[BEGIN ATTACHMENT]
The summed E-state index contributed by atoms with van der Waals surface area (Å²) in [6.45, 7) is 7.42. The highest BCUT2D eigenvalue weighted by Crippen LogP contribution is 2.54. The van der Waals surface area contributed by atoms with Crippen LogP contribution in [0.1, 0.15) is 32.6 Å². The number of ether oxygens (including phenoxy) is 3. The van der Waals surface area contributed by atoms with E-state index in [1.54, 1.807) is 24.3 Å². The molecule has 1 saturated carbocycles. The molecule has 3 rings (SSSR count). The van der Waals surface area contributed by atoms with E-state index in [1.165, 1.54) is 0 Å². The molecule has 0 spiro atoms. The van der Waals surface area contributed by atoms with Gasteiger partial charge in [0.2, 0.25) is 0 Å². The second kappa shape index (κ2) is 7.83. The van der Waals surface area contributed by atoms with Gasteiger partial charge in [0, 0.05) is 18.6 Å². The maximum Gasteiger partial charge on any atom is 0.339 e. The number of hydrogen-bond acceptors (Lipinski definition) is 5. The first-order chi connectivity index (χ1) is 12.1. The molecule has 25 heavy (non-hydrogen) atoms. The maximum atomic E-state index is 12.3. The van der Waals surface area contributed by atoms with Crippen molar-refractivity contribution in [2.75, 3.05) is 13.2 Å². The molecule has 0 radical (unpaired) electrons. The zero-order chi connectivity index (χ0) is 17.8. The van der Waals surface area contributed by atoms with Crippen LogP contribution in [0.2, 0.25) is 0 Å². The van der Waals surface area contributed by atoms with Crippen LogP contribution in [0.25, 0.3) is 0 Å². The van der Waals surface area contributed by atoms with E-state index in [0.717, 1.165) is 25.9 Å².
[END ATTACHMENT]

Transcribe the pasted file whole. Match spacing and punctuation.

The summed E-state index contributed by atoms with van der Waals surface area (Å²) in [6.45, 7) is 7.42. The highest BCUT2D eigenvalue weighted by Crippen LogP contribution is 2.54. The van der Waals surface area contributed by atoms with Crippen LogP contribution in [0.1, 0.15) is 32.6 Å². The number of ether oxygens (including phenoxy) is 3. The van der Waals surface area contributed by atoms with E-state index in [1.54, 1.807) is 24.3 Å². The molecule has 1 saturated carbocycles. The molecule has 3 rings (SSSR count). The van der Waals surface area contributed by atoms with E-state index in [1.165, 1.54) is 0 Å². The molecule has 0 spiro atoms. The van der Waals surface area contributed by atoms with Gasteiger partial charge in [0.2, 0.25) is 0 Å². The second kappa shape index (κ2) is 7.83. The van der Waals surface area contributed by atoms with Gasteiger partial charge in [0, 0.05) is 18.6 Å². The maximum Gasteiger partial charge on any atom is 0.339 e. The number of hydrogen-bond acceptors (Lipinski definition) is 5. The first-order chi connectivity index (χ1) is 12.1. The molecule has 25 heavy (non-hydrogen) atoms. The maximum atomic E-state index is 12.3. The van der Waals surface area contributed by atoms with Crippen molar-refractivity contribution in [2.75, 3.05) is 13.2 Å². The molecule has 0 radical (unpaired) electrons. The zero-order chi connectivity index (χ0) is 17.8. The van der Waals surface area contributed by atoms with Crippen LogP contribution in [0.2, 0.25) is 0 Å². The van der Waals surface area contributed by atoms with Crippen LogP contribution in [0.25, 0.3) is 0 Å². The van der Waals surface area contributed by atoms with E-state index in [0.717, 1.165) is 25.9 Å².